Accessibility Skip to Global Navigation Skip to Local Navigation Skip to Content Skip to Search Skip to Site Map Menu

Lev Zhuravsky

Lev ZhuravskyPhD Candidate

BSN, PGCertCritCare, PGDip HealMgt, MHealSc

Email Lev.zhuravsky@waitematadhb.govt.nz

PhD Topic

Creating Resilience in Health Care Organizations. Role of Shared Leadership in Realigning a Gap between Work as Imagined and Work as Done.
Supervisors: Associate Professor Gillian Abel and Dr Lee Thompson

Background

Lev is a Clinical Nurse Director for Patients Care and Access at Waitemata District Health Board, Auckland and as an experienced health professional he has a particular expertise in disaster management, crisis leadership, trauma and critical care nursing.

He was actively involved in leading disaster response, relocation and re-establishment of acute medical services at Christchurch Hospital following the Christchurch earthquake.

Lev completed his Masters (Health Management) at the University of Otago in 2013 when his research explored crisis leadership in the Intensive Care Unit of Christchurch hospital following the earthquake in 2011.

Lev’s main research and project development interests involve:

  • The creating of competency- based crisis leadership training programmes
  • Fostering and support of informal leadership in crisis
  • Shared leadership in high stakes environment
  •  Resilient engineering
  • Building resilient health care systems.

Lev is an active member of international research group-Resilient Health Care Net (RCHN). He has received Christchurch Earthquake Award for Service in 2012.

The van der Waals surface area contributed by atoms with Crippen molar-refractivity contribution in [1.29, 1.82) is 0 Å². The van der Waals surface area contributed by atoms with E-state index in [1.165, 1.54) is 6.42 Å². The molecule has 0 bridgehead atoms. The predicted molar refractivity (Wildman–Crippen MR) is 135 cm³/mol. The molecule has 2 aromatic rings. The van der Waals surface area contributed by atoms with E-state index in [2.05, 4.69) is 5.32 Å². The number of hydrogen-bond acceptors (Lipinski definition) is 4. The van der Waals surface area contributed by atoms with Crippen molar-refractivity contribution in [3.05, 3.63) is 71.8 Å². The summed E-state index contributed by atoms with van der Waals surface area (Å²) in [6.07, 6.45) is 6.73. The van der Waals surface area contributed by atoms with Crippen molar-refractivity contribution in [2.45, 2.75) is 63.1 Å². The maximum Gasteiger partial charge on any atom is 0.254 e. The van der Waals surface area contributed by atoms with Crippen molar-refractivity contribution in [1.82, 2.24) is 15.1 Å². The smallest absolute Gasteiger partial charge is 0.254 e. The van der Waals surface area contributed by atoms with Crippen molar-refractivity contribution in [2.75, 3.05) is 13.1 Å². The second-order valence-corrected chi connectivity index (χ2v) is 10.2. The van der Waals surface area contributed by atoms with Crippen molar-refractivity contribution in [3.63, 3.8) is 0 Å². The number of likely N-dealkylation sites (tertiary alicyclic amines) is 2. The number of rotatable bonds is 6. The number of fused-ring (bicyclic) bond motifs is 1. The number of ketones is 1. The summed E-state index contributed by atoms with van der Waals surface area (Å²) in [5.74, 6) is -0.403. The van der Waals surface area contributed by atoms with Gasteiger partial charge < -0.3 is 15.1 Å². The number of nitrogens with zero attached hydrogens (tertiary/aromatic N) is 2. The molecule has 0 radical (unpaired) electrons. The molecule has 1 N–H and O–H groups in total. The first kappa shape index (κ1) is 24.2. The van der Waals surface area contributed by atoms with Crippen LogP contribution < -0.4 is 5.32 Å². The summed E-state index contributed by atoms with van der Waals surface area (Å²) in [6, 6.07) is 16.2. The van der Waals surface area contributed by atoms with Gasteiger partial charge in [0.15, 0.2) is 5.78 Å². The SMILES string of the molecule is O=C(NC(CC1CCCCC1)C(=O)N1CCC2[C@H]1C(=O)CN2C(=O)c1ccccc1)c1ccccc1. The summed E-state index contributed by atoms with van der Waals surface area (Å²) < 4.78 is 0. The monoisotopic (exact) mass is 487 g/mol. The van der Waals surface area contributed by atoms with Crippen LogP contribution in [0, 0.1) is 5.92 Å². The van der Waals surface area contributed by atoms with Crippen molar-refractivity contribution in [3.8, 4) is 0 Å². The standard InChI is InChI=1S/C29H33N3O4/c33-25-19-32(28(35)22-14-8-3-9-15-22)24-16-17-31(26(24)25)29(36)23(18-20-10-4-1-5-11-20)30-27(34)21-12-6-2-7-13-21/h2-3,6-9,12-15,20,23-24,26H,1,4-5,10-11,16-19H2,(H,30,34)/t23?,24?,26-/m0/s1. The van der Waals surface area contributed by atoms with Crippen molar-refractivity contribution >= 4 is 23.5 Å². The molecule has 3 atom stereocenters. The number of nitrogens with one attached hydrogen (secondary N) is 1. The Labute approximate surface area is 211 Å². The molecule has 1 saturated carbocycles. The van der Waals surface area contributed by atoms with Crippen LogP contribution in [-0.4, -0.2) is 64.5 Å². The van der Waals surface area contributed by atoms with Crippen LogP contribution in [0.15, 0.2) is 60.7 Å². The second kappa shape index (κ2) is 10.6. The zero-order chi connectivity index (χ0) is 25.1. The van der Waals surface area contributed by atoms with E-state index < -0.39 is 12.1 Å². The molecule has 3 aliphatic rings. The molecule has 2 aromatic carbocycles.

Research objectives

Resilience Engineering (RE) is a relatively new approach to creating and enhancing resilience in complex adaptive systems including health care organizations. It strives to identify and correctly value behaviors and resources that contribute to a system’s ability to respond to the unexpected.

One of the focuses of fast developing field of resilience engineering research is on the difference between how work is being thought of either before it takes place when it is being planned or after it has taken place when consequences are being evaluated, and how work is actually carried out where and when it happens.

The two terms commonly used to describe this difference are work-as-imagined (WAI) and work-as-done (WAD). The objective of this research is to explore gap between WAI and WAD, level of collaboration and application of shared leadership model in two main providers of primary and secondary health care in Christchurch-Christchurch public Hospital and Pegasus Health PHO (Primary Health Organisation).

Publications

Zhuravsky, L (2015) “Crisis leadership in an acute clinical setting: Christchurch Hospital, New Zealand ICU experience following the February 2011 earthquake” Prehosp Disaster Med.:30(2):1-6

Zhuravsky, L (2013), “Crisis leadership in an acute clinical setting: Christchurch Hospital Intensive Care Unit, February 2011”, The RHISE Group Symposium, New Zealand Medical Journal, 126 (1386).

Zhuravsky, L (2016), “Thriving on challenge: Sustaining resilient performance following natural disaster”, People in Disasters conference, Australasian Journal of Disaster and Trauma Studies, http://trauma.massey.ac.nz/index.html, open access.

Zhuravsky, L “When Disaster Strikes: Sustained Resilience Performance in an Acute Clinical Setting” In: Hollnagel, E., Wears, B., Braithwaite,J., (Eds.) Field Guide to Resilient Health Care, Ashgate (provisional publication date-November , 2017).